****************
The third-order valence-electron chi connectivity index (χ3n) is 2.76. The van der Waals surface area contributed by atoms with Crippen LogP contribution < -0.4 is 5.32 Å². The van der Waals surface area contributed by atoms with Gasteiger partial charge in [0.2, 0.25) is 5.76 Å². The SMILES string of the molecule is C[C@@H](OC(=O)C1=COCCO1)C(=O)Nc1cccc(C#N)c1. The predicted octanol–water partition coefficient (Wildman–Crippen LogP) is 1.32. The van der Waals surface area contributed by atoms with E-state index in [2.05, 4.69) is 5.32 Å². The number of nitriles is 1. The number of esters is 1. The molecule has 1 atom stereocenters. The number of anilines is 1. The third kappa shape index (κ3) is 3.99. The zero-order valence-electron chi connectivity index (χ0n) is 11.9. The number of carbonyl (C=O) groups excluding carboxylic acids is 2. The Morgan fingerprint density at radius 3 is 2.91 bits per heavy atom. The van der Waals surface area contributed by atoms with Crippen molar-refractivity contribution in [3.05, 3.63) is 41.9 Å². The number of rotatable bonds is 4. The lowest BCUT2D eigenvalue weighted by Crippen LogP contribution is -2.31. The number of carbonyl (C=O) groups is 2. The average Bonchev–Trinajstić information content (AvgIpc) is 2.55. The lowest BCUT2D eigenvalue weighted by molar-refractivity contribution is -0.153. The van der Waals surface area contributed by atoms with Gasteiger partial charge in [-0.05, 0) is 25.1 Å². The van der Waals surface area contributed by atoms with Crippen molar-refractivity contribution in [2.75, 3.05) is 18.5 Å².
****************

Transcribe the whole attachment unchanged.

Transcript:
The third-order valence-electron chi connectivity index (χ3n) is 2.76. The van der Waals surface area contributed by atoms with Crippen LogP contribution < -0.4 is 5.32 Å². The van der Waals surface area contributed by atoms with Gasteiger partial charge in [0.2, 0.25) is 5.76 Å². The SMILES string of the molecule is C[C@@H](OC(=O)C1=COCCO1)C(=O)Nc1cccc(C#N)c1. The predicted octanol–water partition coefficient (Wildman–Crippen LogP) is 1.32. The van der Waals surface area contributed by atoms with E-state index in [2.05, 4.69) is 5.32 Å². The number of nitriles is 1. The number of esters is 1. The molecule has 1 atom stereocenters. The number of anilines is 1. The third kappa shape index (κ3) is 3.99. The zero-order valence-electron chi connectivity index (χ0n) is 11.9. The number of carbonyl (C=O) groups excluding carboxylic acids is 2. The Morgan fingerprint density at radius 3 is 2.91 bits per heavy atom. The van der Waals surface area contributed by atoms with Crippen molar-refractivity contribution in [3.05, 3.63) is 41.9 Å². The number of rotatable bonds is 4. The lowest BCUT2D eigenvalue weighted by Crippen LogP contribution is -2.31. The number of carbonyl (C=O) groups is 2. The average Bonchev–Trinajstić information content (AvgIpc) is 2.55. The lowest BCUT2D eigenvalue weighted by molar-refractivity contribution is -0.153. The van der Waals surface area contributed by atoms with Gasteiger partial charge in [-0.05, 0) is 25.1 Å². The van der Waals surface area contributed by atoms with Crippen molar-refractivity contribution in [2.75, 3.05) is 18.5 Å².